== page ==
China recently made history as the first country besides the US to field stealth aircraft with its J-20 fighter, but reports from its regional rival, India, indicate that it may want to go back to the drawing board.
The Indian Defense Research Wing says its Russian-made Su-30MKI fighter jets can spot the supposedly-stealth J-20s, and has already observed them in flight.
Indian Air Force Chief Marshal Birender Singh Dhanoa said the “Su-30 radar is good enough and can pick it (J-20) up from many kilometers away,” according to Indian news website Zee News.
India has been basing its Su-30MKIs in the northern part of the country to counter China’s deployments of J-20s, which struggle to take off in the high altitudes near Tibet, Zee News reported.
The Su-30MKI represents a new and effective Russian jet with an advanced array of radars that Justin Bronk, an air combat expert at the Royal United Services Institute told Business Insider could probably spot the J-20.
“It is entirely possible that the Su-30MKI can pick up track information on J-20 from quite long ranges,” Bronk said. “But what I would expect is that those tracks may be fairly intermittent and dependent on what headings the J-20 is flying on relative to the Sukhoi trying to detect it.”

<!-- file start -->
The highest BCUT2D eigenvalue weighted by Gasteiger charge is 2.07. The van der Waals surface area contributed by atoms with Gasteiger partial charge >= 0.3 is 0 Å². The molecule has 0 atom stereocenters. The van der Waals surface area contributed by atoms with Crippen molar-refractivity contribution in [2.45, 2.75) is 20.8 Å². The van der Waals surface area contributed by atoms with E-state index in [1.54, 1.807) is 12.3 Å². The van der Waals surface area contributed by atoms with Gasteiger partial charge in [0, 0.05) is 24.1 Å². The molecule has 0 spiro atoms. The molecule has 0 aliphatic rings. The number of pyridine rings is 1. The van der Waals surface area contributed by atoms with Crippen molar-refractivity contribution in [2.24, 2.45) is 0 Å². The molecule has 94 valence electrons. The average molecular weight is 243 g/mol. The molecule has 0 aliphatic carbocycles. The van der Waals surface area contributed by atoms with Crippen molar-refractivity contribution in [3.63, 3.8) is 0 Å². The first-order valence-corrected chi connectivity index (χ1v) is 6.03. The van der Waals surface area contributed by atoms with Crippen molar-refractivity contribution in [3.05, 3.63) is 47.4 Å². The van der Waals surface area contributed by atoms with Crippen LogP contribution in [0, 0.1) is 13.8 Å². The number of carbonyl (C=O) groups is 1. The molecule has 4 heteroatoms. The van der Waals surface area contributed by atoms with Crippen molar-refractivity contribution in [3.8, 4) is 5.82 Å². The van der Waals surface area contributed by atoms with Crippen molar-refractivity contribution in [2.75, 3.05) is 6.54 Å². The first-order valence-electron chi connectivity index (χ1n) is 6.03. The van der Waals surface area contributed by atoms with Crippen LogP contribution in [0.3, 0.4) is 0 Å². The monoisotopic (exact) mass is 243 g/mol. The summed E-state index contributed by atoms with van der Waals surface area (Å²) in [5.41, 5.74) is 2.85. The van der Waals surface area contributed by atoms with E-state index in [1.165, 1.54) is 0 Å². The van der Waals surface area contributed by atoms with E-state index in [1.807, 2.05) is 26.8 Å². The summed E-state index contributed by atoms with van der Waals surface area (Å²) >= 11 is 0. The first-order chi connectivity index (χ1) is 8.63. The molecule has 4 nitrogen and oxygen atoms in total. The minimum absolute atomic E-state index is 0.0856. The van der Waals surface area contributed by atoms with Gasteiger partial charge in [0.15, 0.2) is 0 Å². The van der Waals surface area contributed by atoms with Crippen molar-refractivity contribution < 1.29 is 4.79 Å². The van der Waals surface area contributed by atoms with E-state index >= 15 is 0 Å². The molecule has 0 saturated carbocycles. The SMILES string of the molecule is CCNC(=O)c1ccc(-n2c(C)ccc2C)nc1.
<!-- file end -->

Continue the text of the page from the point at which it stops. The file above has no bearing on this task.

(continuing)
Bronk explained that unlike the US’s F-22 and F-35 stealth jets, the J-20 doesn’t have all-aspect stealth. This means that from some angles, the J-20 isn’t stealthy. A senior stealth scientist previously told Business Insider the J-20 is stealthiest from the front end.
If China was flying the J-20s in any direction besides towards India, the Su-30MKI radars could have been spotting the jets from their more vulnerable sides.
“Also, it is possible that the Chinese are flying the J-20 with radar reflectors attached to enlarge and conceal its true radar cross section during peacetime operations — just as the USAF routinely does with the F-22 and F-35,” said Bronk.
For safety and training purposes, stealth aircraft often fly with markers that destroy their stealth during peacetime maneuvers.
If this is the case with the J-20s, then India may be in for an unpleasant surprise next time it tries to track the supposedly stealth jets.
This article originally appeared on Business Insider. Follow @BusinessInsider on Twitter.